Nutrition Notes

Minerals for Detoxification Support

The bioaccumulation of heavy metals and other toxins has been a topic of recent research. It may be due to factors associated with environmental, nutritional, and occupational exposure. Evidence suggests that certain trace minerals may help support the body’s response to the exposure to certain toxins such as cadmium, mercury, and arsenic, and may help promote normal detoxification pathways.

Cadmium is a non-essential metal primarily acquired through environmental exposure that can be stored for decades in the liver, kidney, and other organs. Laboratory studies have shown that even relatively smaller doses of cadmium have been shown to influence cellular functioning and exhibit endocrine-disrupting effects

The inhibition of several antioxidant system-related genes has been associated with cadmium exposure. Selenium is a precursor to the body’s most powerful antioxidant, glutathione. Glutathione is also required for proper phase II liver detoxification. Selenium is a trace mineral that has been shown to help support antioxidative status and the body’s response to toxic heavy metal load. Laboratory studies observed that selenium exposure helped protect certain cell lines from cadmium-induced apoptosis and helped reduce oxidative stress associated with cadmium exposure.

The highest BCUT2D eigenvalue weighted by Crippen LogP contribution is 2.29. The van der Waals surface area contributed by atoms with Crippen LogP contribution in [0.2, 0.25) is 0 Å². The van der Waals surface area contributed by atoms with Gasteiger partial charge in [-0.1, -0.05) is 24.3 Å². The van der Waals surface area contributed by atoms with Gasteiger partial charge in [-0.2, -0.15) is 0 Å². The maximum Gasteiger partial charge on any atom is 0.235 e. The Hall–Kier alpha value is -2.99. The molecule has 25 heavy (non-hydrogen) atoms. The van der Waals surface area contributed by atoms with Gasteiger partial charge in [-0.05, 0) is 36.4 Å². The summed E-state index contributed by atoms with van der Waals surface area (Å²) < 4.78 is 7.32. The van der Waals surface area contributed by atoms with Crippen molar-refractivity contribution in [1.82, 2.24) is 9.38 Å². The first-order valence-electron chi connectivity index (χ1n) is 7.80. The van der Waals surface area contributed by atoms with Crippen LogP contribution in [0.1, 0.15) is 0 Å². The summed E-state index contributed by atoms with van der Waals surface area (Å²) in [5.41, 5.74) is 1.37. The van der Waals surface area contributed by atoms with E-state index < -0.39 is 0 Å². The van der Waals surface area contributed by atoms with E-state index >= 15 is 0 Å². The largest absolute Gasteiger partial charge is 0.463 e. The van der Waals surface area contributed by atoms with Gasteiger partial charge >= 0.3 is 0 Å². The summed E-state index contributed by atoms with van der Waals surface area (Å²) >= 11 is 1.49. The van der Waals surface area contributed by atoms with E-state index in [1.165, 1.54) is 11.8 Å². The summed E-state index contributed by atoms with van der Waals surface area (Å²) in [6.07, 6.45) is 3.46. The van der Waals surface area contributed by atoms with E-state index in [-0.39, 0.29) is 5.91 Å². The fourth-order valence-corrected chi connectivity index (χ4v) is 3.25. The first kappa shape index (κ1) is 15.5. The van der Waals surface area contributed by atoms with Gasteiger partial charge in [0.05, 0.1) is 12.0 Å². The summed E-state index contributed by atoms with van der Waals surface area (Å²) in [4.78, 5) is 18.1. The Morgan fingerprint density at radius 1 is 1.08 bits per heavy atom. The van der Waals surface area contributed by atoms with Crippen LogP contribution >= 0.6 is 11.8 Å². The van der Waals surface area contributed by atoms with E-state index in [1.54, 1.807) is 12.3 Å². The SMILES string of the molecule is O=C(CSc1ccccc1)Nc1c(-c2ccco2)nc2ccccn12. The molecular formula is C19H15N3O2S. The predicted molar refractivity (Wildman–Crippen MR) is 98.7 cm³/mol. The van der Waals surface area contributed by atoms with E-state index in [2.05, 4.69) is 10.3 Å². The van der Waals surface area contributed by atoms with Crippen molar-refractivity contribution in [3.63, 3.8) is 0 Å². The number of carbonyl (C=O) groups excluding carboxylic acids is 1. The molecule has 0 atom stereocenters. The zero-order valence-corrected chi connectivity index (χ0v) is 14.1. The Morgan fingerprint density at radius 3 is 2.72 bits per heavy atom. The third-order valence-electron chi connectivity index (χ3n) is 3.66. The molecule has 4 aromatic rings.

Evidence suggests that selenium may help support the body’s response to the exposure of certain other toxins including lead and arsenic. A laboratory study reported that selenium-containing protein hydrolysates helped protect certain cells from lead-induced changes to mRNA and other deleterious changes. 

Further laboratory and animal studies have studied selenium’s potentially protective role in the presence of arsenic exposure; improvements in glutathione status and other markers associated with redox balance have been observed with selenium supplementation. In addition, reductions in cytotoxicity have been observed in laboratory studies analyzing mercury exposure and selenium supplementation. 

Zinc is another important trace mineral with the potential to support antioxidative status, a normal inflammatory response, and detoxification pathways. In animal studies, zinc supplementation helped support the increase of certain markers related to antioxidative status in the presence of heavy metal exposure. 

Molybdenum is a trace mineral found in foods such as leafy vegetables, grains, milk, beef liver, and beans, particularly lima beans, peas, and small white beans. The body requires molybdenum for the functioning of several major enzymes associated with cellular health and elimination pathways. It is required as a cofactor for aldehyde oxidase, which is found in the liver and is critical for phase 1 drug metabolism. Molybdenum also helps support the function of certain enzymes associated with redox balance, liver health, and optimal cellular functioning. 

More research is needed, particularly in the clinical setting, before conclusions can be made. However, evidence suggests that certain lifestyle and dietary changes, including a diet rich in dietary fiber, may help support the body’s response to toxin exposure. Additionally, certain trace minerals, such as selenium, zinc, and molybdenum, may help protect cells from the effects of oxidative stress and normal detoxification.  

By Dr. C. Ambrose, ND, MAT